It is not per se plain error for a district judge to neglect to offer an immediate limiting instruction whenever evidence is admitted only for purposes of impeachment. A per se approach to plain-error review is flawed.
Vanessa Moore, an undercover police officer, pre-recorded the serial numbers of three bills and used them to purchase two rocks of crack cocaine, totalling .144 gram, from a man she insisted was the appellant, Warren Ricardo Copelin. After making the purchase, Officer Moore broadcasted a radio lookout and description of the suspect, and, within a few minutes, an arrest team stopped Mr. Copelin. Shortly thereafter, Officer Moore identified Mr. Copelin as the man who sold her drugs. When the arrest team officers searched Mr. Copelin, they found that he possessed the pre-recorded currency. At the scene of the arrest, one of the officers found a brown medicine bottle containing 5.634 grams of cocaine base lying on the ground. Mr. Copelin was charged with the unlawful distribution of crack cocaine, in connection with the two rocks he allegedly sold the officer, and with possession with intent to distribute in excess of five grams of crack cocaine, in connection with the drugs contained in the bottle. At trial, Mr. Copelin contended that he had not made the sale. He argued that Officer Moore was mistaking him for a man named David Bailey, with whom he was playing dice around the time of the sale. Mr. Copelin and his corroborating witnesses testified that they had seen Mr. Bailey repeatedly leave the dice game to engage in transactions. They further testified that money was rapidly changing hands during the game. The jury found Mr. Copelin guilty of unlawful distribution, but not guilty of possession with intent to distribute the drugs in the brown medicine bottle. In calculating his sentence, however, the district court found by a preponderance of the evidence that he had possessed the 5.634 grams of cocaine in the bottle. The judge held that the "same course of conduct" provision in the Sentencing Guidelines, U.S.S.G. § 1B1.3(a)(2), compelled him, in determining Mr. Copelin's sentence, to consider the quantity of crack in the bottle as well as in the two rocks purchased by Officer Moore. He sentenced Mr. Copelin to sixty-three months incarceration, to be followed by three years of supervised release. Mr. Copelin thereafter sought a review of his conviction, asserting that that the district court should not have allowed the government to question him as to the positive drug tests. As an initial matter, however, he conceded that although "prior bad acts" evidence is not admissible to show a defendant's propensity to commit the crime at issue, there are circumstances under which a court may admit such evidence.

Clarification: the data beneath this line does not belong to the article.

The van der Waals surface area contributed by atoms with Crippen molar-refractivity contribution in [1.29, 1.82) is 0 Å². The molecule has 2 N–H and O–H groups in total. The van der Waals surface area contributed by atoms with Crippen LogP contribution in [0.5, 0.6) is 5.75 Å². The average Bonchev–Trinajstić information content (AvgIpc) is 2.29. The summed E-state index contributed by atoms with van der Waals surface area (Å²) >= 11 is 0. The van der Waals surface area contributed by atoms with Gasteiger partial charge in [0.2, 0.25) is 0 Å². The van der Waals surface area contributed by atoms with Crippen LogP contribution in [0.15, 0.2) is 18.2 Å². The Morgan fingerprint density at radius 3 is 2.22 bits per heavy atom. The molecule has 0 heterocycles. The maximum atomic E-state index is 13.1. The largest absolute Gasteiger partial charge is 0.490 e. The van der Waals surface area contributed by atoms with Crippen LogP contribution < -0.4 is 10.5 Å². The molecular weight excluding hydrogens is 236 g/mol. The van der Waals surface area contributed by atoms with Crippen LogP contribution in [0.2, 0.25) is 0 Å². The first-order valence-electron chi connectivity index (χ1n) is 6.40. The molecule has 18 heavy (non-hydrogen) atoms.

Did the district court err in rendering judgment convicting defendant on one count of unlawful distribution of cocaine?
The appellate court ruled that the district court's decision to admit the evidence regarding the positive drug tests was proper because it was admitted as impeachment evidence. However, the court ruled that failure to issue an immediate cautionary instruction informing the jury as to the permissible uses of the evidence constituted plain error because such evidence could substantially prejudice the defendant if misused by the jury. The court therefore reversed the conviction and remanded for a new trial.